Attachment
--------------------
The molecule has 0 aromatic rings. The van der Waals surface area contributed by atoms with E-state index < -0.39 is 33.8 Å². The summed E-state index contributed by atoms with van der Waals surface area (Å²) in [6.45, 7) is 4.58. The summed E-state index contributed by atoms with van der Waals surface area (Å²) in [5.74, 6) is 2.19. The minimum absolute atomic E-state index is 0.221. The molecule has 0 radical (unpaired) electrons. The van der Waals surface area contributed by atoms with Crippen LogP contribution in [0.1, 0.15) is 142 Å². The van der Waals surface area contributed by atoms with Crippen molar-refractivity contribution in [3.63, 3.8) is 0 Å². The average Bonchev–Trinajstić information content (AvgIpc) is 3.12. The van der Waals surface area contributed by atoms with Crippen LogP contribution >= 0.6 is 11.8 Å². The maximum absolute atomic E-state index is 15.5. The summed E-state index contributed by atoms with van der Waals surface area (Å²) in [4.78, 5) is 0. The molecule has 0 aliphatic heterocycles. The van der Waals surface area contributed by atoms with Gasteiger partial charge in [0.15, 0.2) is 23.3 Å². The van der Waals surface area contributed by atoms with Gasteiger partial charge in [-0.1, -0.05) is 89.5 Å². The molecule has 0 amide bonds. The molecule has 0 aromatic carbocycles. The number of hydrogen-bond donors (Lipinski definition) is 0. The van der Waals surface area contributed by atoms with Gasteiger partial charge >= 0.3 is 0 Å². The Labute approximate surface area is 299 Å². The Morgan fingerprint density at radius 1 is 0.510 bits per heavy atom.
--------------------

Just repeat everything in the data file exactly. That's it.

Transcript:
The molecule has 0 aromatic rings. The van der Waals surface area contributed by atoms with E-state index < -0.39 is 33.8 Å². The summed E-state index contributed by atoms with van der Waals surface area (Å²) in [6.45, 7) is 4.58. The summed E-state index contributed by atoms with van der Waals surface area (Å²) in [5.74, 6) is 2.19. The minimum absolute atomic E-state index is 0.221. The molecule has 0 radical (unpaired) electrons. The van der Waals surface area contributed by atoms with Crippen LogP contribution in [0.1, 0.15) is 142 Å². The van der Waals surface area contributed by atoms with Crippen molar-refractivity contribution in [3.63, 3.8) is 0 Å². The average Bonchev–Trinajstić information content (AvgIpc) is 3.12. The van der Waals surface area contributed by atoms with Crippen LogP contribution >= 0.6 is 11.8 Å². The maximum absolute atomic E-state index is 15.5. The summed E-state index contributed by atoms with van der Waals surface area (Å²) in [4.78, 5) is 0. The molecule has 0 aliphatic heterocycles. The van der Waals surface area contributed by atoms with Gasteiger partial charge in [0.15, 0.2) is 23.3 Å². The van der Waals surface area contributed by atoms with Gasteiger partial charge in [-0.1, -0.05) is 89.5 Å². The molecule has 0 amide bonds. The molecule has 0 aromatic carbocycles. The number of hydrogen-bond donors (Lipinski definition) is 0. The van der Waals surface area contributed by atoms with Gasteiger partial charge >= 0.3 is 0 Å². The Labute approximate surface area is 299 Å². The Morgan fingerprint density at radius 1 is 0.510 bits per heavy atom.